The House voted Wednesday to approve legislation to establish an independent commission to investigate the violent insurrection on Jan. 6 at the US Capitol.
Here are key things to know about the vote:
- How Republicans voted: The final vote was 252-175, with 35 Republicans breaking with their party to support the bill. All 10 Republicans who voted to impeach former President Trump voted in support of the commission. The other GOP defections showcased a significant break with Republican leadership in the chamber and Trump, who urged members to vote against the legislation. The vote, which came as some Republicans have tried to downplay the violence that occurred on Jan. 6 and align themselves with Trump's version of reality, was still opposed by most rank-and-file Republicans, after House GOP leaders mobilized against the agreement that had been struck by fellow Republican Rep. John Katko of New York.
- What the bill would do: The legislation lawmakers voted on would create a 10-person commission, with each party getting an equal number of appointments and subpoena power, a key provision that House Republican Leader Kevin McCarthy had said he wanted early on in negotiations. The legislation tasks the panel with examining "the facts and circumstances of the January 6th attack on the Capitol as well as the influencing factors that may have provoked the attack on our democracy." The panel would have the power to issue subpoenas if they are signed off by both the chair and vice chair of the commission, according to a summary released on the panel. The commission would also be tasked with issuing a final report by the end of this year, making it a quick timeline for the panel to put out a final product. The top Democrat and Republican on the House Homeland Security Committee struck the deal last week to create the bipartisan commission, breaking a months-long logjam between House leaders about how to structure the independent panel.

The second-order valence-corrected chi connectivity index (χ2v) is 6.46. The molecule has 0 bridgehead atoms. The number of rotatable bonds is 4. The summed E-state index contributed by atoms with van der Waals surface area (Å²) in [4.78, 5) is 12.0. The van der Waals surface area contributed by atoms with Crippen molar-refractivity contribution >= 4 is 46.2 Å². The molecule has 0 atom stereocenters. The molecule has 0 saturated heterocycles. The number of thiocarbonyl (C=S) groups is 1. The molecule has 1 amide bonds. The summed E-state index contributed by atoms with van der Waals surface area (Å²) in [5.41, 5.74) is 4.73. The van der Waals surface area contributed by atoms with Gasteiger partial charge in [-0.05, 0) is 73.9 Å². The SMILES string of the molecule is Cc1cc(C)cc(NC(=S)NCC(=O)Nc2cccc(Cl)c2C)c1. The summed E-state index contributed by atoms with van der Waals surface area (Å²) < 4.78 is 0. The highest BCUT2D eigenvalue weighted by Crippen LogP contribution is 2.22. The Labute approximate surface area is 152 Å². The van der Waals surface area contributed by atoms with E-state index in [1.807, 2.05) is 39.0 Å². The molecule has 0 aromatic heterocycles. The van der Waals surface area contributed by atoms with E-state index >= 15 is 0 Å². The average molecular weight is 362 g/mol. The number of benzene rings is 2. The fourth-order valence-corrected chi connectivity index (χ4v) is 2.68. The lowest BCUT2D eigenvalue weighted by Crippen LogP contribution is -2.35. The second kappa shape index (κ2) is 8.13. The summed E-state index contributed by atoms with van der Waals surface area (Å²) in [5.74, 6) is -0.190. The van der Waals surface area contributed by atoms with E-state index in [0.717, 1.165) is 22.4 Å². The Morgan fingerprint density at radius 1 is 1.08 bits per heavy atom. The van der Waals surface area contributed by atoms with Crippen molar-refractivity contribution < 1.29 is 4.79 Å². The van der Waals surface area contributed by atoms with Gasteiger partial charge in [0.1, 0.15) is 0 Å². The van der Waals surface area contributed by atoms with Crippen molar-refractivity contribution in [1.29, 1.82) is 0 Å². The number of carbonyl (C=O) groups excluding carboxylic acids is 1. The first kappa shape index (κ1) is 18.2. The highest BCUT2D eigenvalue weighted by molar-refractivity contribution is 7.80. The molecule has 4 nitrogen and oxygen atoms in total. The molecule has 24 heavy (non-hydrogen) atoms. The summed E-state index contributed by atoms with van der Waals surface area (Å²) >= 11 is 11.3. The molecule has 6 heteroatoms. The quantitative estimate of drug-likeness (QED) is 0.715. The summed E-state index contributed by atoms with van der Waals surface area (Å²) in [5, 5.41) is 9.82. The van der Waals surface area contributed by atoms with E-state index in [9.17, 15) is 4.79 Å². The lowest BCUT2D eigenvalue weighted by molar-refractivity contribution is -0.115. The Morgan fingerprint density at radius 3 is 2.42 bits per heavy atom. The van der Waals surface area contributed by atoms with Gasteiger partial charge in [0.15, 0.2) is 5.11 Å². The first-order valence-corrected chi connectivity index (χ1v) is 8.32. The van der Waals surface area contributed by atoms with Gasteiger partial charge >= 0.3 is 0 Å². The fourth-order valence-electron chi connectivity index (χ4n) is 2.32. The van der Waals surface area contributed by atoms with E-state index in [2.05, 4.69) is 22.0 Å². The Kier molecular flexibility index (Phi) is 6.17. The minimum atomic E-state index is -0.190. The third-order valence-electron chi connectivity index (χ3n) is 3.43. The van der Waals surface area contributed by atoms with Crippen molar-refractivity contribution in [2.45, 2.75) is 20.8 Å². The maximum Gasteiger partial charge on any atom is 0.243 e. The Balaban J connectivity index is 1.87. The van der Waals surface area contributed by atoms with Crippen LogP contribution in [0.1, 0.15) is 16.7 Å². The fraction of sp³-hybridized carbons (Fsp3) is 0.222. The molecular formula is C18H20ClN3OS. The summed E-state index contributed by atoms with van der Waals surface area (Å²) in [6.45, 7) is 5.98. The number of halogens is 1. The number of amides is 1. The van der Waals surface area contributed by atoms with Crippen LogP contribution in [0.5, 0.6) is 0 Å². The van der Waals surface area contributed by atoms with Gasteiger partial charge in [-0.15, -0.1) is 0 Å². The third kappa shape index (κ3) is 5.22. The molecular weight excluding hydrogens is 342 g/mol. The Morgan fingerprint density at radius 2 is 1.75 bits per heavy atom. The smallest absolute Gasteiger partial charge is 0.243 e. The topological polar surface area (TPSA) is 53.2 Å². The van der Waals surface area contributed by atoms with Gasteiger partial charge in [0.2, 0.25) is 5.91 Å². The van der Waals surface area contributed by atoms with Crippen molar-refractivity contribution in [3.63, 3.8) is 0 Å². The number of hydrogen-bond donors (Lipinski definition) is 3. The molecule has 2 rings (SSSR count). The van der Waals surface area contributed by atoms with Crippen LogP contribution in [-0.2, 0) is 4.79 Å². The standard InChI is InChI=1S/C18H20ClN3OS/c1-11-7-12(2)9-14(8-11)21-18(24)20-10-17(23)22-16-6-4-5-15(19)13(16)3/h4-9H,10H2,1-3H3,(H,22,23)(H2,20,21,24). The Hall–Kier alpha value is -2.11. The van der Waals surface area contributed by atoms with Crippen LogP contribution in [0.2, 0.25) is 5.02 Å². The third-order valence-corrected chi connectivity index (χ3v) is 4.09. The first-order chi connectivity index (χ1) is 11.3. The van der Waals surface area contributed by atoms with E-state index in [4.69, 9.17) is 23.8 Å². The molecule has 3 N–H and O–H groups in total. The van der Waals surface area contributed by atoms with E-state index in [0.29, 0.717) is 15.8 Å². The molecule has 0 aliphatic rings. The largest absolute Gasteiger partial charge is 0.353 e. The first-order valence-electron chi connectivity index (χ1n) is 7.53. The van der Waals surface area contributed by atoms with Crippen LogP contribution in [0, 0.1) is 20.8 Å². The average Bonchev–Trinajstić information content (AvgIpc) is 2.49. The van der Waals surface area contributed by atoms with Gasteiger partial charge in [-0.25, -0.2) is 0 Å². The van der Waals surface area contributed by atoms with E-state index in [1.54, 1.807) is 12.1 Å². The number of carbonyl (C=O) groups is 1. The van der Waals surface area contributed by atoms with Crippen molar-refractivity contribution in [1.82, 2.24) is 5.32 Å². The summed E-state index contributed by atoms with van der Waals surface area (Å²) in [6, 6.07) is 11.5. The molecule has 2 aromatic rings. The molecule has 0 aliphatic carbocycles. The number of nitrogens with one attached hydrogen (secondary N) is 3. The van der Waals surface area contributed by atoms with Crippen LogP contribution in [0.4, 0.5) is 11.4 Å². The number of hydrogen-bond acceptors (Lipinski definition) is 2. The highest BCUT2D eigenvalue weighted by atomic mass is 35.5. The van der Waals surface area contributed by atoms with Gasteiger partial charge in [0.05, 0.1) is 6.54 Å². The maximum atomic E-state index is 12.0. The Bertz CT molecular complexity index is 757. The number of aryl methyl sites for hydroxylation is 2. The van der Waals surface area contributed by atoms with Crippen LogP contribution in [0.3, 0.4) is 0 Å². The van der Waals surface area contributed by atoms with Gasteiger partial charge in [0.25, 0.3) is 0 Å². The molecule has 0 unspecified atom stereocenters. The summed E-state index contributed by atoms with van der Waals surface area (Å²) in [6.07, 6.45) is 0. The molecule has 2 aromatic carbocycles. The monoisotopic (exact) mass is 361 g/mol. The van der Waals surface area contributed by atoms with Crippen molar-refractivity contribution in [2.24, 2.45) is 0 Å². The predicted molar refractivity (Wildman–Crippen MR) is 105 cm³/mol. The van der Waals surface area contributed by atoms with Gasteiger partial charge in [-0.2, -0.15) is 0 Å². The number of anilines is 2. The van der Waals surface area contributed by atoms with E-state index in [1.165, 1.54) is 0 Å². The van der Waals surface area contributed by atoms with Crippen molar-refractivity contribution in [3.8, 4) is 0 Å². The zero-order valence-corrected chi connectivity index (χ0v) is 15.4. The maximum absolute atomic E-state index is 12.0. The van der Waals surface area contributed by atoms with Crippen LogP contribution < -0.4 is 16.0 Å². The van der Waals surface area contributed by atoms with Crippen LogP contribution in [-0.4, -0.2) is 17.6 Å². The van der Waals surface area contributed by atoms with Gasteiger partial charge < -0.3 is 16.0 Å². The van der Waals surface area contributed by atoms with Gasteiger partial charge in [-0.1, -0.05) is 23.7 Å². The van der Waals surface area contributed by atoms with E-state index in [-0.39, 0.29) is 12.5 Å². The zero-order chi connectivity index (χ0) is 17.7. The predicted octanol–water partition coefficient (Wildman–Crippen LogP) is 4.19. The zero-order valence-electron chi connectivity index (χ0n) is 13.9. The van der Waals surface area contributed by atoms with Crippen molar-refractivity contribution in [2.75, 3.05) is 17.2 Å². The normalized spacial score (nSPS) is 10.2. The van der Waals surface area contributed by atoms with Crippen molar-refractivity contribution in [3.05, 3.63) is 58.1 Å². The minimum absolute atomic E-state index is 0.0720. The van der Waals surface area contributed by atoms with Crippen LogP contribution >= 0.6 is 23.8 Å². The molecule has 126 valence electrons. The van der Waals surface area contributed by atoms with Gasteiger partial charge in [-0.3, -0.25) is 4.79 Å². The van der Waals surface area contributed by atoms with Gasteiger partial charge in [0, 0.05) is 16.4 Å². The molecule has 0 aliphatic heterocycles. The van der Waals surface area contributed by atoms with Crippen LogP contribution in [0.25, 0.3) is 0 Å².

- What comes next: The bill now moves to the Senate where it faces an uncertain fate as GOP resistance is growing.The margins of today's vote are an important indicator because just how many House Republicans are willing to buck their party leadership may offer an early signal for how many GOP senators could back the bill. Supporters of the plan will need at least 10 Republicans in the Senate to join all 50 Democrats in the chamber in order to overcome a 60-vote filibuster and pass the bill. Senate Minority Leader Mitch McConnell said Wednesday he is opposed to the bill but wouldn't tell reporters if he'd actively whip his fellow Republicans against it.
Read more about today's vote here.
CNN's Jeremy Herb and Ryan Nobles contributed reporting to this post.